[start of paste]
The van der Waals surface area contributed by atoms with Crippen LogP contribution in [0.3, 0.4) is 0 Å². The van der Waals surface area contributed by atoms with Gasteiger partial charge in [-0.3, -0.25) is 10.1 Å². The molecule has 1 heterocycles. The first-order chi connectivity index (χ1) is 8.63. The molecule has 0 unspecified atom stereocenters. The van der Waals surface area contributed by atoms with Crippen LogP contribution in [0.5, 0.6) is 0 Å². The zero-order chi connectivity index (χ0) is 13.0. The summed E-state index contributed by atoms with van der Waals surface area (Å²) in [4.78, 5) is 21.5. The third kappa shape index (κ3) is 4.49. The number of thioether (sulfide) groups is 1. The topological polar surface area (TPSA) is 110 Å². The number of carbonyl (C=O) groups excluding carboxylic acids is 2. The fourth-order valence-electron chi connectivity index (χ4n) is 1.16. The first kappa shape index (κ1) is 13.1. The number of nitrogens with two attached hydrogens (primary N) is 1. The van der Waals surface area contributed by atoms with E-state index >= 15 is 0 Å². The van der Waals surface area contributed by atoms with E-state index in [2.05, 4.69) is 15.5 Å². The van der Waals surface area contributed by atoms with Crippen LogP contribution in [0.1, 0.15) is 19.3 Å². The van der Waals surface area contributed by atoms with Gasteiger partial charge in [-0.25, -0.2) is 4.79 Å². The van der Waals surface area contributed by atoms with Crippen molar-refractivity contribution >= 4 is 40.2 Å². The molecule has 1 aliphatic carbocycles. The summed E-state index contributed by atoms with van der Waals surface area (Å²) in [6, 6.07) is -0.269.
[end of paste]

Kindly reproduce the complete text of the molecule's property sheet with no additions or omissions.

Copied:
The van der Waals surface area contributed by atoms with Crippen LogP contribution in [0.3, 0.4) is 0 Å². The van der Waals surface area contributed by atoms with Gasteiger partial charge in [-0.3, -0.25) is 10.1 Å². The molecule has 1 heterocycles. The first-order chi connectivity index (χ1) is 8.63. The molecule has 0 unspecified atom stereocenters. The van der Waals surface area contributed by atoms with Crippen LogP contribution in [0.5, 0.6) is 0 Å². The zero-order chi connectivity index (χ0) is 13.0. The summed E-state index contributed by atoms with van der Waals surface area (Å²) in [4.78, 5) is 21.5. The third kappa shape index (κ3) is 4.49. The number of thioether (sulfide) groups is 1. The topological polar surface area (TPSA) is 110 Å². The number of carbonyl (C=O) groups excluding carboxylic acids is 2. The fourth-order valence-electron chi connectivity index (χ4n) is 1.16. The first kappa shape index (κ1) is 13.1. The number of nitrogens with two attached hydrogens (primary N) is 1. The van der Waals surface area contributed by atoms with E-state index >= 15 is 0 Å². The van der Waals surface area contributed by atoms with E-state index in [2.05, 4.69) is 15.5 Å². The van der Waals surface area contributed by atoms with Crippen LogP contribution in [0.1, 0.15) is 19.3 Å². The van der Waals surface area contributed by atoms with Gasteiger partial charge in [-0.25, -0.2) is 4.79 Å². The van der Waals surface area contributed by atoms with Crippen molar-refractivity contribution >= 4 is 40.2 Å². The molecule has 1 aliphatic carbocycles. The summed E-state index contributed by atoms with van der Waals surface area (Å²) in [6, 6.07) is -0.269.